Sentences not published by the Sunday Tribune are in italics.
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21st August 2001
The Sunday Tribune.
Harry McGee's article on the nuclear bunker in Athlone (Sunday Tribune, 19 August) reflected a common complacency about the possibility of nuclear war.
The danger of such a war is not, as he suggests, only remote, theoretical or infinitesimal. While the hostility of the Cold War may have passed away, the bombs remain in existence- possibly in the region of 30,000 nuclear warheads at the moment. While they remain, the possibility of accidental launch, explosion through a bomb being dropped accidentally, or use by a deranged or mercenary military commander continues to present a threat.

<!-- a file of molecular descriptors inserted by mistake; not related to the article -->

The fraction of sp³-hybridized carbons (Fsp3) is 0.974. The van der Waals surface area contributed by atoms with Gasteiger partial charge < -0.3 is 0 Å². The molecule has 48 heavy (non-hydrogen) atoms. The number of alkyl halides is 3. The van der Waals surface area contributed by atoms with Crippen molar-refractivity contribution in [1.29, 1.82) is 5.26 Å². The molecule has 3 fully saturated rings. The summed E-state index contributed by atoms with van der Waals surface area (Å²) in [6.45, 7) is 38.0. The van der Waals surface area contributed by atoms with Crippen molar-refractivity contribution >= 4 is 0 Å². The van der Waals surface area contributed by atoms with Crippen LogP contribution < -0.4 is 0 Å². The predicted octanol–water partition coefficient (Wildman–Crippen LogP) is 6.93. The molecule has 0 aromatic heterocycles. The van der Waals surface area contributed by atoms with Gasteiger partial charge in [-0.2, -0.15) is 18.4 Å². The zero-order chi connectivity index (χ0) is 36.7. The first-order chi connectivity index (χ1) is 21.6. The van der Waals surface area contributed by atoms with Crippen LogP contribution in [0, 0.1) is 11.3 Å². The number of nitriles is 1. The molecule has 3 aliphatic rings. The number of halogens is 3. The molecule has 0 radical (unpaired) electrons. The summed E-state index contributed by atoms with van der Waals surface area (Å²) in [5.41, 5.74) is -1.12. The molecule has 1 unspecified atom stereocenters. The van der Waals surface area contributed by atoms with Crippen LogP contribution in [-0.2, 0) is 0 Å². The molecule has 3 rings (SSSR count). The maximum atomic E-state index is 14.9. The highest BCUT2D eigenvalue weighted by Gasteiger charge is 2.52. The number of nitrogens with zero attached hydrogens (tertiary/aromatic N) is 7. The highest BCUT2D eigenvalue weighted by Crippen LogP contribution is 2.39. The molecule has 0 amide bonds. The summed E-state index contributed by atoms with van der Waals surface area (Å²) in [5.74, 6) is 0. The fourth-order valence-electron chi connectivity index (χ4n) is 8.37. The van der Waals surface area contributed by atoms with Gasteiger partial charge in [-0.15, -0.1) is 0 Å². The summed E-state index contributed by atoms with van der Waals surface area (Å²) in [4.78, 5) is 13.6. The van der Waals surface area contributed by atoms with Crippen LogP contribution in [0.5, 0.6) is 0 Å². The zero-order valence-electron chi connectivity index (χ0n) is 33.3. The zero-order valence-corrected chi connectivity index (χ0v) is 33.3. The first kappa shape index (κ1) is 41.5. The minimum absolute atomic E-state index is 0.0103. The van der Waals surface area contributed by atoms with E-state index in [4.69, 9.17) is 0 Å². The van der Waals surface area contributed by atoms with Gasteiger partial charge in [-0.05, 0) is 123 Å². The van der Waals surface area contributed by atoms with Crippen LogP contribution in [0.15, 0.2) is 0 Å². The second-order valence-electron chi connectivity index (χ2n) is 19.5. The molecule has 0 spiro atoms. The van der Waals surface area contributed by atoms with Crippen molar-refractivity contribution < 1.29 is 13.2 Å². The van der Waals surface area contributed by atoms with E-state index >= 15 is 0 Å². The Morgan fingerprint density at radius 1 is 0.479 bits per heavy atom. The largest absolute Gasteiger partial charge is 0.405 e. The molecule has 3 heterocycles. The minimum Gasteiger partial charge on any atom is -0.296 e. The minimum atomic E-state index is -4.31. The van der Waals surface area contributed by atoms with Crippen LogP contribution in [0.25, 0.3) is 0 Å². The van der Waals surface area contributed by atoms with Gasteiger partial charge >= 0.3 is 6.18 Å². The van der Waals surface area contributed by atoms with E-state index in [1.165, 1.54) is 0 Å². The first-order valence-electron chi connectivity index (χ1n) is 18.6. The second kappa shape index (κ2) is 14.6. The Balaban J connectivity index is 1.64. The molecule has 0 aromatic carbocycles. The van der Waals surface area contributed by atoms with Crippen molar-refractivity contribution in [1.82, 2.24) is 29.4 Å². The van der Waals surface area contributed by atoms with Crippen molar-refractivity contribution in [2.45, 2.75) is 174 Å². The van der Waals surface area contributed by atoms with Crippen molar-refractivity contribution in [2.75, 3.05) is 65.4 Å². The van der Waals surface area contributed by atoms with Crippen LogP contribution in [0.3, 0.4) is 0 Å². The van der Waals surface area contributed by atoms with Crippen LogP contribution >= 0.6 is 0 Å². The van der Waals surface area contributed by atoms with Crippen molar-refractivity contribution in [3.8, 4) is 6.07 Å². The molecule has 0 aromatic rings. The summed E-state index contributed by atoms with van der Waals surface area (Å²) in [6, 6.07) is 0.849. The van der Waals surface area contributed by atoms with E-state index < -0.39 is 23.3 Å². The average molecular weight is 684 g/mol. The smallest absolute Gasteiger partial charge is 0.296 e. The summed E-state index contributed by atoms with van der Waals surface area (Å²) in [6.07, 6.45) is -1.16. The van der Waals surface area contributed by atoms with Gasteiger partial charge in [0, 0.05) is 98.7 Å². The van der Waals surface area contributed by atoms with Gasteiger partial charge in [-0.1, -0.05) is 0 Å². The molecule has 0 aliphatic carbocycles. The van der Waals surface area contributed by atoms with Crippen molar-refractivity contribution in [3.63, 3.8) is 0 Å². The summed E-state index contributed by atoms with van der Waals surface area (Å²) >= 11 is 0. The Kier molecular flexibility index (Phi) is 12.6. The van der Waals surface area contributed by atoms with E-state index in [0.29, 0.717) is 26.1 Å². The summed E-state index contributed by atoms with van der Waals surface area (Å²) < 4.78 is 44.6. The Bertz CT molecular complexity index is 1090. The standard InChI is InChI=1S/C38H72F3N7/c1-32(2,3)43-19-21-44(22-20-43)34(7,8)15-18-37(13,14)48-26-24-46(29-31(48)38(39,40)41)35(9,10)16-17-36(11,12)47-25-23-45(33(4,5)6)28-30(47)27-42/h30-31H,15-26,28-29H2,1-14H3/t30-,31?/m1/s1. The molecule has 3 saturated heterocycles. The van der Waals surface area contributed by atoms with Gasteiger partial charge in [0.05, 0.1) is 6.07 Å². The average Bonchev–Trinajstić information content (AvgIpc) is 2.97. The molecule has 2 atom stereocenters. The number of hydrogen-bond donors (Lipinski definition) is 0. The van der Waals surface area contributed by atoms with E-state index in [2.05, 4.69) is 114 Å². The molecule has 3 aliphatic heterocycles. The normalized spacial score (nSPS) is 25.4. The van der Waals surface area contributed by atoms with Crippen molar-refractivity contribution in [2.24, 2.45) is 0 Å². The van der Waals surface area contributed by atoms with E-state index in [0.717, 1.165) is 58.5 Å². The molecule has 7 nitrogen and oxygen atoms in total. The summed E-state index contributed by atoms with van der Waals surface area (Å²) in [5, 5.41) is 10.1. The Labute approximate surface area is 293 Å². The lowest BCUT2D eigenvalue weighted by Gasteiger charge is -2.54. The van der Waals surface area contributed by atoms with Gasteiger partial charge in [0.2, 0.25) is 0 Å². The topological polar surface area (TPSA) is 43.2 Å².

Furthermore, the recent addition of India and Pakistan to the range of nuclear powers increases the likelihood of nuclear weapons being acquired by countries whose policy cannot always be trusted to be rational. And who is to say what the political complexion of the Russian government will be in five or ten years' time?
The policy being adopted by the current United States government of jettisoning the treaties which have reduced nuclear tensions over past decades presents further possibilities of destabilising the world. One of their particular plans is the National Missile Defence scheme, which is believed to require the use of the Menwith Hill and Fylingdales bases in Yorkshire. If this goes ahead, England will become an obvious nuclear target, and the consequences of this for Ireland also could be serious.
Until nuclear weapons are finally destroyed - something which the main nuclear powers accepted as an obligation in the last revision of the Non-Proliferation treaty - the world cannot treat this risk lightly.
Vice-chairperson, Irish Campaign for Nuclear Disarmament
(tel. 01-454 0194)
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